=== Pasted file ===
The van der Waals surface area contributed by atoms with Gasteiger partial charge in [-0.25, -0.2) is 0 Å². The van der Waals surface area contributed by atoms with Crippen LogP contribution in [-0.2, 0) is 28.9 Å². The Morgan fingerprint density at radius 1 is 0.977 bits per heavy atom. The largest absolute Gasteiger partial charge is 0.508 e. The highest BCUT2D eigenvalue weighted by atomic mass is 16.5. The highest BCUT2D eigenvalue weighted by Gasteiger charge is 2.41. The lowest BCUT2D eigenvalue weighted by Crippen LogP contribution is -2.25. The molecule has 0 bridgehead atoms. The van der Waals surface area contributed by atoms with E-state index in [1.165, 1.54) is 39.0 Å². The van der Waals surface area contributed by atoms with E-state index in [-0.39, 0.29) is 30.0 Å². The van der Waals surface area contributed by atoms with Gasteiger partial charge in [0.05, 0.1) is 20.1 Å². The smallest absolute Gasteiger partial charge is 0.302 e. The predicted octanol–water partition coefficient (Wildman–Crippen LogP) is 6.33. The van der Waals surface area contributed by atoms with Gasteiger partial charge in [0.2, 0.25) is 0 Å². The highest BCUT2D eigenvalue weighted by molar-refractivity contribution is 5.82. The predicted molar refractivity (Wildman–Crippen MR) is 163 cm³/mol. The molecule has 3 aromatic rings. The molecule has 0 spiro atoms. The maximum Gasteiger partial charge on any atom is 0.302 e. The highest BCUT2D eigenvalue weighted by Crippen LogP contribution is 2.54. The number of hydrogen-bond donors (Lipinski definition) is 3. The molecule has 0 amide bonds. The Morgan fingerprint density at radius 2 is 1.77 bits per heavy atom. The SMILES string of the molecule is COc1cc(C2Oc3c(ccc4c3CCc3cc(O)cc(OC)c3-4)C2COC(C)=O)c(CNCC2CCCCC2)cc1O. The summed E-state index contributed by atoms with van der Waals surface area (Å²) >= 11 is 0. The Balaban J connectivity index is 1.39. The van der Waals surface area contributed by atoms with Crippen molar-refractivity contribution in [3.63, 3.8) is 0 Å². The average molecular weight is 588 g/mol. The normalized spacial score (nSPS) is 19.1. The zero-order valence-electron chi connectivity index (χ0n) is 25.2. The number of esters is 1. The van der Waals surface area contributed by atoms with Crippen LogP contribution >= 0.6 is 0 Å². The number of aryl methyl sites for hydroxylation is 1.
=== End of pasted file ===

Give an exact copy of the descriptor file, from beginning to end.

The van der Waals surface area contributed by atoms with Gasteiger partial charge in [-0.25, -0.2) is 0 Å². The van der Waals surface area contributed by atoms with Crippen LogP contribution in [-0.2, 0) is 28.9 Å². The Morgan fingerprint density at radius 1 is 0.977 bits per heavy atom. The largest absolute Gasteiger partial charge is 0.508 e. The highest BCUT2D eigenvalue weighted by atomic mass is 16.5. The highest BCUT2D eigenvalue weighted by Gasteiger charge is 2.41. The lowest BCUT2D eigenvalue weighted by Crippen LogP contribution is -2.25. The molecule has 0 bridgehead atoms. The van der Waals surface area contributed by atoms with E-state index in [1.165, 1.54) is 39.0 Å². The van der Waals surface area contributed by atoms with E-state index in [-0.39, 0.29) is 30.0 Å². The van der Waals surface area contributed by atoms with Gasteiger partial charge in [0.05, 0.1) is 20.1 Å². The smallest absolute Gasteiger partial charge is 0.302 e. The predicted octanol–water partition coefficient (Wildman–Crippen LogP) is 6.33. The van der Waals surface area contributed by atoms with Gasteiger partial charge in [0.2, 0.25) is 0 Å². The highest BCUT2D eigenvalue weighted by molar-refractivity contribution is 5.82. The predicted molar refractivity (Wildman–Crippen MR) is 163 cm³/mol. The molecule has 3 aromatic rings. The molecule has 0 spiro atoms. The maximum Gasteiger partial charge on any atom is 0.302 e. The highest BCUT2D eigenvalue weighted by Crippen LogP contribution is 2.54. The number of hydrogen-bond donors (Lipinski definition) is 3. The molecule has 0 amide bonds. The Morgan fingerprint density at radius 2 is 1.77 bits per heavy atom. The SMILES string of the molecule is COc1cc(C2Oc3c(ccc4c3CCc3cc(O)cc(OC)c3-4)C2COC(C)=O)c(CNCC2CCCCC2)cc1O. The summed E-state index contributed by atoms with van der Waals surface area (Å²) >= 11 is 0. The Balaban J connectivity index is 1.39. The van der Waals surface area contributed by atoms with Crippen molar-refractivity contribution in [3.63, 3.8) is 0 Å². The average molecular weight is 588 g/mol. The normalized spacial score (nSPS) is 19.1. The zero-order valence-electron chi connectivity index (χ0n) is 25.2. The number of esters is 1. The van der Waals surface area contributed by atoms with Crippen LogP contribution >= 0.6 is 0 Å². The number of aryl methyl sites for hydroxylation is 1.